Eating at Restaurants 101

I love eating at restaurants. (It’s a huge part of what got me into my fat-obese-mess that I was in). Being 100 lbs lighter doesn’t make me love eating out any less, though. It just means I have a system for when I eat out.

First, you need your secret weapon. I have compiled these two lists, which you should print out and keep with you at all times.

So with the above list in your hands (so you know what you can safely order), here are my top tips for eating out.

1. Know what you’re going to order before you walk in the restaurant.

If you sit down and pull out the menu and start trying to decide then and there, one of two things will happen. You’ll either really annoy the people you’re with and the waiter while you take forever to figure out what’s friendly and will fit in your numbersor you’re going to end up ordering something that doesn’t fit.  Figure out where you’re going in advance, and spend 10 or 15 minutes online researching the menu and the macros. (Hence the cheat sheets above).

2. Plan your eating-out meals FIRST, and then build the rest of your day around that meal.

This will make it easier to fit in something good/delicious at the restaurant but might mean a smaller lunch or breakfast in exchange (a trade-off you will gladly make, but if you’ve already eaten lunch/breakfast, you don’t get that chance).

3. If you can’t find the nutrition information for a particular restaurant, don’t eat there.

Not only is it likely to end in failure (estimating macros for a restaurant is impossible. You have no idea what’s in their stuff), but any restaurant that won’t tell you what’s in the food they’re serving doesn’t deserve your business.

4. If for some reason you end up breaking rules #1, #2, and #3, order safe.

Don’t be afraid to order something that’s been heavily modified, or not on the menu at all.  Order the side of veggies with no butter.  Order a plain side-salad with no dressing. Order the plain chicken breast with no sauce. Do whatever it takes to bail yourself out of the mess you made.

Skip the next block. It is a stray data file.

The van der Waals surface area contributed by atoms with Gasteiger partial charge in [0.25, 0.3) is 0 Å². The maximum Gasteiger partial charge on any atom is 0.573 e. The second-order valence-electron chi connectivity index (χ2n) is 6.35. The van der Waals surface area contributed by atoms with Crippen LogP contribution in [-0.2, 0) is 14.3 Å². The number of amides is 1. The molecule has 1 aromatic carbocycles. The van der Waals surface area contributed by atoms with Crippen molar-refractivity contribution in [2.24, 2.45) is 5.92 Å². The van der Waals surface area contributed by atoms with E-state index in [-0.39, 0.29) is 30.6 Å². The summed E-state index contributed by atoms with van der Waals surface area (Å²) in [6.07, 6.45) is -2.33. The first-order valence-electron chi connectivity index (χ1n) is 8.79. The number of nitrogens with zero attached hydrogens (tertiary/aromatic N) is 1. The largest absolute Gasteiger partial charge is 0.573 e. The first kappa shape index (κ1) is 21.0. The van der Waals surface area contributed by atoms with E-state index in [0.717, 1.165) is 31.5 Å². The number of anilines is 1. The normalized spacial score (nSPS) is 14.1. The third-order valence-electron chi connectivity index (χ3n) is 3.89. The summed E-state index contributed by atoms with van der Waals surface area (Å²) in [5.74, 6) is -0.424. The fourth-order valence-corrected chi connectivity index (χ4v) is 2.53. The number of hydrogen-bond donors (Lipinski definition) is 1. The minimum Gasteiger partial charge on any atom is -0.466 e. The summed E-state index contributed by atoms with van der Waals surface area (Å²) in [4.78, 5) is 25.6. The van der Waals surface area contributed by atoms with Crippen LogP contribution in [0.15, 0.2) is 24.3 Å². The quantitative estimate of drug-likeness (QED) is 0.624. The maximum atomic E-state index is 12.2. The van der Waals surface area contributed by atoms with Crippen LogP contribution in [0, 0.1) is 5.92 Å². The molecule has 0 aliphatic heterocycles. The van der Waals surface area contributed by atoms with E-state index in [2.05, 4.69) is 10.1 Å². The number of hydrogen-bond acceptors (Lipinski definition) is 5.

5. Beware: The soups and salads are not healthy, stay away!

With very few exceptions, restaurant soups and salads are absolutely loaded with carbs, fat, and calories. Unless you have very specific information on the macros of the soup or salad, assume it’s completely off limits. If you do have the macro information for a salad, make sure you know whether or not that includes, or excludes the dressing. (The dressing can easily double the calories.) Better options are a chicken-breast, salmon, or a PLAIN steak without butter.

6. Don’t be afraid to “bring your own”

I often carry my own salad dressing and/or “light mayo” packets to restaurants. I can order a sandwich with no mayo, a salad with no dressing, etc. etc., and I can often massively reduce the number of calories in a dish by doing so. It might seem a little weird, but it’s not as uncommon as you think.

7. Don’t trust MyFitnessPal to give you accurate information about restaurant food nutrition:

I’ve found that it’s wrong about 75% of the time when it comes to restaurants (whoever enters this stuff usually doesn’t do their research). Get the macro information directly from the website or the menu of the restaurant itself. I think restaurants under-report their nutrition information in order to get you in the door.

If you follow these rules, you’ll find that eating out is actually not a problem. (I eat at McDonald’s, Chili’s, and other restaurants way more often than I care to admit). But it does take advanced planning. Even when I’m going into a restaurant with foods I know well, I still have to plan my days’ meals in advance, or I end up blowing up my numbers.

One more comment. Avoid eating out, in general, if you can. I’ve found that when I skip the restaurants and eat at home, even if the numbers look good, I get better weight-loss results, and so will you.